Clifford Eugene Osborn v. The State of Texas--Appeal from 251st District Court of Randall County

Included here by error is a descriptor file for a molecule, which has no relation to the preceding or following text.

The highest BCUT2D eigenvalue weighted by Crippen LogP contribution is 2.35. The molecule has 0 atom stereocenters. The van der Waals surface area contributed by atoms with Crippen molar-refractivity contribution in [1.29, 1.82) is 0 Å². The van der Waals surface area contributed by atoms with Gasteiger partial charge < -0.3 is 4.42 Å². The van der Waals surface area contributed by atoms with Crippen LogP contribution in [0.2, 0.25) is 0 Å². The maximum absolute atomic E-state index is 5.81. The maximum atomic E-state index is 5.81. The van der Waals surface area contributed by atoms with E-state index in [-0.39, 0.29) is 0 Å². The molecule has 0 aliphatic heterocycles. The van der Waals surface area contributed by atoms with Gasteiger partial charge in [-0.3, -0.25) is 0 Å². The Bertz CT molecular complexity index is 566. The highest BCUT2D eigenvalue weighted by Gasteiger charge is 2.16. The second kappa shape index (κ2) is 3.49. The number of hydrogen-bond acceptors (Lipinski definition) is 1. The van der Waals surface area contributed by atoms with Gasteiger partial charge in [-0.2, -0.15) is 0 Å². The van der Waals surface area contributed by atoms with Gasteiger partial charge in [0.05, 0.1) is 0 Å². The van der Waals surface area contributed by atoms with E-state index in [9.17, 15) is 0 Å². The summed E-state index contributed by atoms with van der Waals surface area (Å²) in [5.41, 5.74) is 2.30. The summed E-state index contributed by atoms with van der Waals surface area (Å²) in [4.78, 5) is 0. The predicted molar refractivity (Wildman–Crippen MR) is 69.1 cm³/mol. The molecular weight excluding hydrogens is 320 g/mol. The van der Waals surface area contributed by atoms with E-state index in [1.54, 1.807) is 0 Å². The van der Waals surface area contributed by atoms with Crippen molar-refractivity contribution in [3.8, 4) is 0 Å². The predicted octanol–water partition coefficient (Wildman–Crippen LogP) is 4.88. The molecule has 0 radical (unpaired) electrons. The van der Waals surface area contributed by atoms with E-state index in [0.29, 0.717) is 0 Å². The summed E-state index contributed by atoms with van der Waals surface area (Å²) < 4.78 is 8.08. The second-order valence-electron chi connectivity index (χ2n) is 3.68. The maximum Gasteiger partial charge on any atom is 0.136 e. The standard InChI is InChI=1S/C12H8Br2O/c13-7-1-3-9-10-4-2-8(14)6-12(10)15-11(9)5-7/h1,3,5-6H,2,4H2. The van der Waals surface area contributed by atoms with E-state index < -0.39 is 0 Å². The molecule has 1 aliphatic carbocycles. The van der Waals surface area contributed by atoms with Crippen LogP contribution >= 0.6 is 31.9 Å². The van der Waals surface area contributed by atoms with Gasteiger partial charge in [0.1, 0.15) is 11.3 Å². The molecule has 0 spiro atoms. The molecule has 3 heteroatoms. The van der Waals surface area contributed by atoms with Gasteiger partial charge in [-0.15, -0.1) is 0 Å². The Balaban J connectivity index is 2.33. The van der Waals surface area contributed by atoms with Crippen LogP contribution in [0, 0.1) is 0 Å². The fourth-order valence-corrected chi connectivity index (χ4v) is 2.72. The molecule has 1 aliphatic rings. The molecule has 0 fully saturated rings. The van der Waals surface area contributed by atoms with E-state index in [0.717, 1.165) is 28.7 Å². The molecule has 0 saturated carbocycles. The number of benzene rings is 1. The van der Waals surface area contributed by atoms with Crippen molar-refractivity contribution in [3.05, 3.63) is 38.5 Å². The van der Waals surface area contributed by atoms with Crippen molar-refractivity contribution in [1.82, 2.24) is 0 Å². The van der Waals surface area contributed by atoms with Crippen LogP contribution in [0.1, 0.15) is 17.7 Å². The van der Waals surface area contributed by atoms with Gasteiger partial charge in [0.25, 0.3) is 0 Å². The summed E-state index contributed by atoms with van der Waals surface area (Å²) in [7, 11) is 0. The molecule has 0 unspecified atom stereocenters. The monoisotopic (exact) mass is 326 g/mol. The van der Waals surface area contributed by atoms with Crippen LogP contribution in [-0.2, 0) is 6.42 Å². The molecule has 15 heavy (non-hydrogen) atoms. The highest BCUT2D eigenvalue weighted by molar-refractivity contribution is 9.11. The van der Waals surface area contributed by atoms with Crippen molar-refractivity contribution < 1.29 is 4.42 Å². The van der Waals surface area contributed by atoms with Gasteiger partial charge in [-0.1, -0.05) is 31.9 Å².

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NO. 07-06-0431-CR NO. 07-06-0432-CR NO. 07-06-0433-CR IN THE COURT OF APPEALS FOR THE SEVENTH DISTRICT OF TEXAS AT AMARILLO PANEL B MARCH 25, 2008 ______________________________ CLIFFORD EUGENE OSBORN, Appellant v. THE STATE OF TEXAS, Appellee _________________________________ FROM THE 251ST DISTRICT COURT OF RANDALL COUNTY; NOS. 17,126-C;17,127-C;18,231-C; HON. PATRICK PIRTLE, PRESIDING _______________________________ Memorandum Opinion _______________________________ Before QUINN, C.J., and CAMPBELL and HANCOCK, JJ. After a jury trial, Clifford Eugene Osborn was convicted of robbery, aggravated kidnaping, and unauthorized use of a motor vehicle. After finding the enhancements true, the jury assessed punishment at life for the robbery conviction, life for the aggravated kidnaping, and twenty years for the unauthorized use of a motor vehicle. Appellant s appointed counsel has filed a motion to withdraw, together with an Anders1 brief, wherein he certifies that, after diligently searching the record, he has concluded that appellant s appeals are without merit. Along with his brief, he has filed a copy of a letter sent to appellant informing him of counsel s belief that there was no reversible error and of appellant s right to file a pro se brief or response. By letter dated December 31, 2007, this court also notified appellant of his right to file his own brief or response by January 30, 2008, if he wished to do so. After requesting and receiving an extension of time, appellant filed a response wherein he contends 1) the trial court erred in refusing to grant the motion to suppress his statement, and 2) he was denied his right to counsel and meaningful access to the courts.2 In compliance with the principles enunciated in Anders, appellate counsel discussed several possible issues for appeal: 1) the sufficiency of the evidence to sustain the convictions, 2) the denial of motions to suppress appellant s statement and his identification, 3) the sufficiency of the evidence to support a finding of true to the 1 See Anders v. California, 386 U.S. 738, 744-45, 87 S.Ct. 1396, 18 L.Ed.2d 493 (1967). 2 Appellant contends he requested counsel but was not perm itted to talk to an attorney for approxim ately six m onths after his arrest for the subject offenses. The record shows that appellant told Officer Paul Horn on May 24, 2005, after ten m inutes of questioning, that he would rather not say anything m ore without speaking to a lawyer. This was an invocation of appellant s Fifth Am endm ent right to be free of custodial questioning without the presence of counsel. See Russell v. State, 215 S.W .3d 531, 535 (Tex. App. W aco 2007, pet. ref d). There is no indication that police continued to interrogate appellant after that tim e. This request is not the sam e as a request for appointm ent of counsel under a defendant s Sixth Am endm ent right. Thereafter, the record shows that appellant was indicted on Novem ber 9, 2005, and that he filed a request for attorney on Decem ber 5, 2005. Counsel was appointed the sam e day and appellant did not proceed to trial until October 2006. The record is unclear as to appellant s whereabouts during the period from May 24, 2005, until his indictm ent. 2 enhancement paragraphs during the punishment phase, 4) the appropriateness of the punishments assessed, and 5) the effectiveness of counsel. However, appellate counsel has explained why each argument lacks merit. We have also conducted our own review of the record to assess the accuracy of appellate counsel s conclusions and to uncover any reversible error pursuant to Stafford v. State, 813 S.W.2d 503 (Tex. Crim. App. 1991). Our review has failed to reveal reversible error. Accordingly, the motion to withdraw is granted and the judgments are affirmed. Brian Quinn Chief Justice Do not publish. 3